Harry Potter and the Prisoner of Azkaban sees two major departures for the film franchise. Director and head honcho Chris Columbus is replaced behind the camera by Spanish wunderkind Alfonso Cuarón, and in front on the camera Richard Harris’ untimely death lead to Dumbledore being recast by British stage supremo Michael Gambon. The whole tone of this film is a lot darker than previous instalments, with the subject matter being closer to a horror-thriller.
Harry (Daniel Radcliffe) is on the run from the Ministry of Magic for illegal use of magic when he is picked up by the night bus and taken to see the Minister for Magic, Cornelius Fudge (Robert Hardy). Fudge explains that the wizarding world is an a panic as notorious murderer and former supporter of the Dark Lord, Sirius Black (Gary Oldman) has escaped from the previously impervious Azkaban prison. He warns Harry to be on his guard as Black could well be looking to avenge his former masters defeat at the hands of the boy who lived.
Alfonso Cuarón takes the bold steps to move away from the Hollywood style of filming that permeates throughout the first two films. In The Prisoner of Azkaban everything seeming darker, more gothic and in many ways a lot like a Tim Burton film. The influence of the new wave of Spanish horror is evident as the dementors make their first appearance in the films and are as creepy and ethereal as they appear in the books. The camera shots are different with scenes fading in and out with a decidedly story-book feel, and all of the action has had the colour drained and there are more dark areas in shot than ever before. It all lends to a far more threatening tone than previously, which is far closer to the books and makes this a far more engrossing movie-going experience.
The Prisoner of Azkaban sees Radcliffe begins to show a more mature approach to his acting, however he is still no where near as good as he needs to be, as each film continues to show that the gamble on his casting was a losing one. Hermione (Emma Watson) improves dramatically in this instalment, with less ‘eyebrow’ acting and far less over-pronunciation than the first two. Ron (Rupert Grint) is still the stand-out performer of the main three, with his comedy timing and encapsulation of the ‘loveable loser’ character so perfectly honed by this point that there can be no doubt that he has a future in films outside of the franchise.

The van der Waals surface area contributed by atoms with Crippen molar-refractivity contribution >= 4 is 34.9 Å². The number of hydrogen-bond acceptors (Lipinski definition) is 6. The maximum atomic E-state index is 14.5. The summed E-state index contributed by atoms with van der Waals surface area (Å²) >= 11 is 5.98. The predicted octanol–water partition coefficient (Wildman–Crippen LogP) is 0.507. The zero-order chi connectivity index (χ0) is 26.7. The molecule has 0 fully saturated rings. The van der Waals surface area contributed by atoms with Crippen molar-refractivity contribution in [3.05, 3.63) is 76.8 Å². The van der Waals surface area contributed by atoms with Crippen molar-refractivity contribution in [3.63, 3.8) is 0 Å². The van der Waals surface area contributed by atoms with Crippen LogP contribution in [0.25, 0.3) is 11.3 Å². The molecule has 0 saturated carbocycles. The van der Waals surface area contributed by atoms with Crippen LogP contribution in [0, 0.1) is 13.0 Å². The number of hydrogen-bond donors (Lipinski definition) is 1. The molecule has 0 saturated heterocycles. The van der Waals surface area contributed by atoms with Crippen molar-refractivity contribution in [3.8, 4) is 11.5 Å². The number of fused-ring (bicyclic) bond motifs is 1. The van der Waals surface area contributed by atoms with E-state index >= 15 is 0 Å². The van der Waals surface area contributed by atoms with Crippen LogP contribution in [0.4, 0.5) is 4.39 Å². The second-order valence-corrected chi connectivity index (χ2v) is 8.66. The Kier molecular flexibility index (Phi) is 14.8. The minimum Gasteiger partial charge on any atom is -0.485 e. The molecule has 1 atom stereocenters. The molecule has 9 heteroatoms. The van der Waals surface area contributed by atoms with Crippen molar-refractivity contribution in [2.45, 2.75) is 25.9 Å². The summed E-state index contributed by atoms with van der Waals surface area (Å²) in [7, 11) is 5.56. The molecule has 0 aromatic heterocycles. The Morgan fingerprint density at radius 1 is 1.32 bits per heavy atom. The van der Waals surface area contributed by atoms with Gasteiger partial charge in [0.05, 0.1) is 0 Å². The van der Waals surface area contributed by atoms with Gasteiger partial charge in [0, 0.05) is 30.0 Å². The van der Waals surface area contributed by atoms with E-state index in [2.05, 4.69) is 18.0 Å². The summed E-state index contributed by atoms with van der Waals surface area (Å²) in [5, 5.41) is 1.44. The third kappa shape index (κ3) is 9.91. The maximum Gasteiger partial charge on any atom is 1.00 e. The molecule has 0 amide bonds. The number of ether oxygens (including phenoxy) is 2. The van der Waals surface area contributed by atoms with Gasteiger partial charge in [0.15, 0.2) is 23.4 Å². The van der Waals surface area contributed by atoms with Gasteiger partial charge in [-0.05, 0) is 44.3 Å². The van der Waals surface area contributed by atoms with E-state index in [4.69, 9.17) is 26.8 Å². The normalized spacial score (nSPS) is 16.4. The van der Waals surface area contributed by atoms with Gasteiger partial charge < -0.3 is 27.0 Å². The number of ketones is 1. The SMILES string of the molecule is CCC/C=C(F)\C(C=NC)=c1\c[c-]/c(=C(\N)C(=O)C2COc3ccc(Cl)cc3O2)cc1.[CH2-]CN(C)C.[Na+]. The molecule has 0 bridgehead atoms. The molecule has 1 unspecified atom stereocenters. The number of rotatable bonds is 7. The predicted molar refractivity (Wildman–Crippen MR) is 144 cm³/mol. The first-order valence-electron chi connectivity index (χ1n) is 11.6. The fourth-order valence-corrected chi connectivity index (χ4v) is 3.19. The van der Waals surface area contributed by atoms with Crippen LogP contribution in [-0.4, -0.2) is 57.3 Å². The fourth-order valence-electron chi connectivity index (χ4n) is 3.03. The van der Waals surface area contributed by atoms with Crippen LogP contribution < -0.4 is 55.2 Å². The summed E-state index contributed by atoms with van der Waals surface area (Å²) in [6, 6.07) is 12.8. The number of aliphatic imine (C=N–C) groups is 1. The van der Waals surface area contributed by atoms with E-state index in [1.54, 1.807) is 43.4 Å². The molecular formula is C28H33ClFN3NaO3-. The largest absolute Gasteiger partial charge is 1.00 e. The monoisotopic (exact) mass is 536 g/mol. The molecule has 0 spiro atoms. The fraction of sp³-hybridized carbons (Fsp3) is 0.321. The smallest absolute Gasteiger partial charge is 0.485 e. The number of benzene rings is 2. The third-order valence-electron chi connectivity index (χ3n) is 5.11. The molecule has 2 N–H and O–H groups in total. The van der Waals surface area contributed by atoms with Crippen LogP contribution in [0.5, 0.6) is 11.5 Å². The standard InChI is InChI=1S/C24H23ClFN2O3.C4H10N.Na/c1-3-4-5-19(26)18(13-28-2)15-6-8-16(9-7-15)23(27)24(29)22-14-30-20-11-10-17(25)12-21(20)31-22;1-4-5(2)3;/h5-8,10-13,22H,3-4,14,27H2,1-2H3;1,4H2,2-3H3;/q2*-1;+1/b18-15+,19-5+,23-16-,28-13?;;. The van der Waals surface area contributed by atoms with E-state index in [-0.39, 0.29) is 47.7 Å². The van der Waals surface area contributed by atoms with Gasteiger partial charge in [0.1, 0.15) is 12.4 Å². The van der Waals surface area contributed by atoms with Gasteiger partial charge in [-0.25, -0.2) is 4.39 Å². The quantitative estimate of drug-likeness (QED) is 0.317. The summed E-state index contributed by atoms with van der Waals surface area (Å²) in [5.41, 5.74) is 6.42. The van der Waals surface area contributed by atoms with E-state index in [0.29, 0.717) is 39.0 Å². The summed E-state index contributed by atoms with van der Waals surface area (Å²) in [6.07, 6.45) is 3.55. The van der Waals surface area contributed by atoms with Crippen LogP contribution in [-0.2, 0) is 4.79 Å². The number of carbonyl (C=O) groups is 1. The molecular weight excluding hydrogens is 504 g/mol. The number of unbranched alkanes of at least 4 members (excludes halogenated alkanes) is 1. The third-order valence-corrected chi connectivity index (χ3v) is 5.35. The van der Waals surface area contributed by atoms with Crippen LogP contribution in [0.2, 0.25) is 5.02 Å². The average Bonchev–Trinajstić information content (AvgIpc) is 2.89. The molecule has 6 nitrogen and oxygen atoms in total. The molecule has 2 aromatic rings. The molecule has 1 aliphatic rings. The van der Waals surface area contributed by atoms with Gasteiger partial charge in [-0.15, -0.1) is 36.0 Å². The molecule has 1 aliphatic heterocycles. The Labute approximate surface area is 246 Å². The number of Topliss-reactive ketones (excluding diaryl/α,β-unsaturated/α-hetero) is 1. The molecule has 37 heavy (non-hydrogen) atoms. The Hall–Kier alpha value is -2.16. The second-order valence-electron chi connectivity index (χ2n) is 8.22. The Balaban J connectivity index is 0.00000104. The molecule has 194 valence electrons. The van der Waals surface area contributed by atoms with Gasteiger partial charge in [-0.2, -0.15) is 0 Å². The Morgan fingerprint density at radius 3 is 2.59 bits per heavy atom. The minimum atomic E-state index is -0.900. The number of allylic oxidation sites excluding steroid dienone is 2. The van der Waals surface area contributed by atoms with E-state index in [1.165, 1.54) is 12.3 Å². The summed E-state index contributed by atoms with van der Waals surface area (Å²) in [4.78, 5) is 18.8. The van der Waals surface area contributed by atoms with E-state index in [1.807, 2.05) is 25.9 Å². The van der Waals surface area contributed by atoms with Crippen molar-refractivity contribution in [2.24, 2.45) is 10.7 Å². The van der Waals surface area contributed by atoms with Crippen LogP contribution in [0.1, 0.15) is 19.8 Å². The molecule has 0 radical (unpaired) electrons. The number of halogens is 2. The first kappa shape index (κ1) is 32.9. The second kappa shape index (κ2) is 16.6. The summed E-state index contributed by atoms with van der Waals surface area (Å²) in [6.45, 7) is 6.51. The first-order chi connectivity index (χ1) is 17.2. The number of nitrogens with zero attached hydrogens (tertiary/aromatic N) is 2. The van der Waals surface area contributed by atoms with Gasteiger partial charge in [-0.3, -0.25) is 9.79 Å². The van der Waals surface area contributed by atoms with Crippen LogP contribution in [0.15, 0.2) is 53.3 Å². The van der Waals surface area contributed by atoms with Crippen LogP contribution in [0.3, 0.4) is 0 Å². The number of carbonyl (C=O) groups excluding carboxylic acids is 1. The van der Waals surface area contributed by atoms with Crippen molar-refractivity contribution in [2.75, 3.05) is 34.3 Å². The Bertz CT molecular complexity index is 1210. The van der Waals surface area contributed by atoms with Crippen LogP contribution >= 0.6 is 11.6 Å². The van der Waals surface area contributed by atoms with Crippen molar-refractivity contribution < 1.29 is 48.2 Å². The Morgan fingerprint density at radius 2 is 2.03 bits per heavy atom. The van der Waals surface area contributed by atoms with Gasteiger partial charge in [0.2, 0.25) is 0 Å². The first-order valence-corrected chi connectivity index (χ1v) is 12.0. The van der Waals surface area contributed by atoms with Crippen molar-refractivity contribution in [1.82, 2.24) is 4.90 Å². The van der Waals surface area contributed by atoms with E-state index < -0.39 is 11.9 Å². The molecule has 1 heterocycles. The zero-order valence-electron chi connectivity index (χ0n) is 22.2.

The Prisoner of Azkaban’s supporting cast on the whole is tremendous, with new teacher Professor Tralawney (Emma Thompson) making the most of her limited role, whilst Sirius Black (Gary Oldman) and Professor Lupin (David Thewlis) both excelling as two important characters in Harry’s past and present. In fact the scenes in The Prisoner of Azkaban between Lupin and Harry are some of the best in the film as he assumes the mentor role usually reserved for Dumbledore. It’s a shame that there is no room for the excellent Lucius Malfoy (Jason Isaacs), but Snape (Alan Rickman) and Draco Malfoy (Tom Felton) both continue to be two of the finest characters in the series.
The whole film feels more at home with it’s subject material and director Alfonso Cuarón may well benefit from the mistakes of the past, but there is no doubt that Harry Potter and the Prisoner of Azkaban is one of the strongest instalments of the series, with far less pomp and ceremony accompanying each scene, which leads to a far more enjoyable movie-going experience. It’s still too long and some elements did not need to be included, but this is as close to the book as the films have got.